As these and other cultural analyses demonstrate, the cultural realm is not simply an epiphenomenon of economic processes that provides an ideological support for the capitalist order rather, culture has become an important factor in the production of wealth. This is certainly evident in the industries of tourism and real estate development, where value may be conferred upon a place through the symbolism and imagery that circulate in public discourse. What remains less clear, though, is how new cultural forms of urban development might serve as an instrument of political power. The idea that the nature of the built environment can affect the possibilities of political action appears far removed from structuralist political economy. But the issue is particularly relevant today, as we seek to make democracy work for historically disadvantaged groups while recognizing the limitations of formal political processes - a reality made painfully clear in the 2000 US presidential election. In...

Further Reading

The Urban Land Institute has produced the excellent Residential Development Handbook which includes very useful chapters on the development process, project feasibility and financing (Schmitz, 2004). Further advice about costing developments can be pieced together from a number of sources including Darlow (1988), Cadman and Topping (1995) and Isaac (1996). These books tend to focus on commercial property development but residential schemes do get a look in. A useful introduction to the house development industry in the UK is Golland and Blake's (2004) Housing Development Theory, Process and Practice, whilst Delivering New Homes by Carmona, Carmona and Gallent (2003) offers a valuable insight into the tensions that emerge between house builders and the UK planning system. These include factors affecting other planning systems such as the availability of suitable land the effects of delay in making planning decisions the requirement to provide affordable housing and the concerns that...

Case Study

The actual functioning of centres of this type (e.g. the similar one at the last of the British new towns, Milton Keynes) has led to the abandoning of such designs as a prototype for town centres (Francis, 1991). The limitations of such 'functional' designs have given rise, sensibly or not, to the Neo-Traditional movement in urban design. The standard suburban shopping mall in Columbia, Maryland operates more successfully as a centre than that at Runcorn being tied into an automobile-based transportation society well understood by property developer James Rouse.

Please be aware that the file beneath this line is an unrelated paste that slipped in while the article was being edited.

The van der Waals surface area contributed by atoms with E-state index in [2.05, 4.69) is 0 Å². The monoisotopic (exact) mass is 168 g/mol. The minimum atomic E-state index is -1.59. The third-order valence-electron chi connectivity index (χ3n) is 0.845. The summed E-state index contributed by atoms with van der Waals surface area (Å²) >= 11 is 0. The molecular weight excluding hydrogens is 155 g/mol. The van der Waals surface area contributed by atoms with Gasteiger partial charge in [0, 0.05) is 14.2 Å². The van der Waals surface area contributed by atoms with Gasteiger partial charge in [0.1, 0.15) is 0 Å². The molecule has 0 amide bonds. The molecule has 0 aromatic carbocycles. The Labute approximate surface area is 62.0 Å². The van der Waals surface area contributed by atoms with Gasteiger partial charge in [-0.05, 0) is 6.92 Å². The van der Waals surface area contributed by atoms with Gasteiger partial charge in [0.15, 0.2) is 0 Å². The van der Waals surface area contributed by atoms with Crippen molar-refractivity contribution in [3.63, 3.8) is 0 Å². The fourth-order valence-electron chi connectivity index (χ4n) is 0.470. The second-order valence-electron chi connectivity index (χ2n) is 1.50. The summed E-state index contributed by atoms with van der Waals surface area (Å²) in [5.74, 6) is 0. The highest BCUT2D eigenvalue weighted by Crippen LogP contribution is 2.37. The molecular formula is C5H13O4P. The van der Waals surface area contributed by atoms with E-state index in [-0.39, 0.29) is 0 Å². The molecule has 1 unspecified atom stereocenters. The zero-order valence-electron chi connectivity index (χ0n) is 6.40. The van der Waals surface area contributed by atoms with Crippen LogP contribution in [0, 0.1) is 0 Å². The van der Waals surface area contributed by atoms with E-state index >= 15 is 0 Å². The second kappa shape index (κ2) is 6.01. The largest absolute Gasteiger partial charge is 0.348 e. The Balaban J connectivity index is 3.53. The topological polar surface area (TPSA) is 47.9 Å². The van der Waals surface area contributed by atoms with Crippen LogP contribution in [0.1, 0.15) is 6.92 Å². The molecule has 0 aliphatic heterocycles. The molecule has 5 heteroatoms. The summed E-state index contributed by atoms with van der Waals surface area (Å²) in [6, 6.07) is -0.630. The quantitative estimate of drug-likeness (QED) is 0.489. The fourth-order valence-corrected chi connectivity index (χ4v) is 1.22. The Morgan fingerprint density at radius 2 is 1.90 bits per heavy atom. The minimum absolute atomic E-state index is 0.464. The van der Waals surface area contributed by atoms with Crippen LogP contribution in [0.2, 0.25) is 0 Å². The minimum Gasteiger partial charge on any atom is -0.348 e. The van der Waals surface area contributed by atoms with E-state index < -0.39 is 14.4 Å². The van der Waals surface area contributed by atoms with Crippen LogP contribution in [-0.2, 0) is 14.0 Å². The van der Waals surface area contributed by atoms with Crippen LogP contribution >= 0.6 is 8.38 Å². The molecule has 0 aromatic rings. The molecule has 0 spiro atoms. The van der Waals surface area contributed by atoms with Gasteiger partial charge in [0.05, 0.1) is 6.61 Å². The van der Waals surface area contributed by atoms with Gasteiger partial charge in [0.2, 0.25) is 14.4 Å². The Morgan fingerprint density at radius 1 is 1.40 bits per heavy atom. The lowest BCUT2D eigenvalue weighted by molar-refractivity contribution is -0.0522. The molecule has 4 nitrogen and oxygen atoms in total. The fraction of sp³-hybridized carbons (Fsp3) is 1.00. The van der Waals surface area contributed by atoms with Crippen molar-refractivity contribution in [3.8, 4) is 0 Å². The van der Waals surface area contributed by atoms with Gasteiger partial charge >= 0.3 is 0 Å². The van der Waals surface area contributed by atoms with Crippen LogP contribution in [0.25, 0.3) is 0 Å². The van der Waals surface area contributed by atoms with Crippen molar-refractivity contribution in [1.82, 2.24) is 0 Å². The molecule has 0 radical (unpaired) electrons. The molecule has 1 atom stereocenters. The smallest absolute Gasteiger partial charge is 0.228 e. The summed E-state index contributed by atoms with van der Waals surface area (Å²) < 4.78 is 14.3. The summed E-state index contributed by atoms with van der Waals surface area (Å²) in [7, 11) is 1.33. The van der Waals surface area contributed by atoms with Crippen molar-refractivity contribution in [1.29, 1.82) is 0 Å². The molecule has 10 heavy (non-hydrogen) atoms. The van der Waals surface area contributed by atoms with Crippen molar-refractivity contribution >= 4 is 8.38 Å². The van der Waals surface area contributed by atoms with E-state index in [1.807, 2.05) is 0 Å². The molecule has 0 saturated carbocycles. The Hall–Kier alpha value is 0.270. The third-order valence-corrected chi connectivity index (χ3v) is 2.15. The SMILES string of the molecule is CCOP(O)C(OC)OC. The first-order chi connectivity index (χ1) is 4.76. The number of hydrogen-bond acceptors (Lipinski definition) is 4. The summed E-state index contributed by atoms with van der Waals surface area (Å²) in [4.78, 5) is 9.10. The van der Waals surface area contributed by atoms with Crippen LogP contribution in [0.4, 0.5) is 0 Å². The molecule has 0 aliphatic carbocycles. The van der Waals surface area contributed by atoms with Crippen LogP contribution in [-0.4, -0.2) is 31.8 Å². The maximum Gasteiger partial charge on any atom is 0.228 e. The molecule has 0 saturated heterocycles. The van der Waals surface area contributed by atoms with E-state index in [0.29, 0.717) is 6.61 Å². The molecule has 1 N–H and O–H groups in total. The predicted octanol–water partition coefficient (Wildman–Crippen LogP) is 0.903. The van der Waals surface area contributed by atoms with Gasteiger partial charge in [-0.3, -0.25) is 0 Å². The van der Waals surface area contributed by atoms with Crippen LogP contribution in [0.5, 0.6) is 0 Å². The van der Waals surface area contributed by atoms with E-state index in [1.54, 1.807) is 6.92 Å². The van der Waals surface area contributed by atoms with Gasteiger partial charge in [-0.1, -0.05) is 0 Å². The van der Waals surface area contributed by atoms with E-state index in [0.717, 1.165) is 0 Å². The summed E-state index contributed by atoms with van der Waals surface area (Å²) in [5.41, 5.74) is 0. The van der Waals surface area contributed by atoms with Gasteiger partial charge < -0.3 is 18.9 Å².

In 2005 I visited Atlantic Station, a 3 billion real estate development in the mid-town area of Atlanta, on 138 acres at the site of the former Atlantic Steel manufacturing plant. The residual contamination had been cleaned up and in its place was a thriving urban village of homes, shops and offices. The developers took a green approach to the overall development, starting with site remediation, and the value of the real estate was many times what it had been.15 At this project, the 171-17A Street office tower received a LEED for Core and Shell certification at the Silver level, the first such designation for a high-rise building in the country. For the

Quantitative Results

In return for more than sixteen million square feet of bonus floor area,9 the city obtained 503 privately owned public spaces at 320 commercial, residential, and institutional buildings. Categorized by the twelve legal typologies enumerated in the Zoning Resolution, the public space inventory includes 167 plazas, 88 arcades, 57 residential plazas, 32 urban plazas, 15 covered pedestrian spaces, 12 sidewalk widenings, 9 through-block arcades, 8 through-block connections, 3 through-block gallerias, 1 elevated plaza, 1 open-air concourse and 110 other spaces located in special zoning districts or uniquely defined by other legal means.10 Not surprisingly, the production of public space corresponded with cycles of real estate development that flourished from 1968 to 1974 and from 1982 to 1989. The total area of

Triple Bottom Line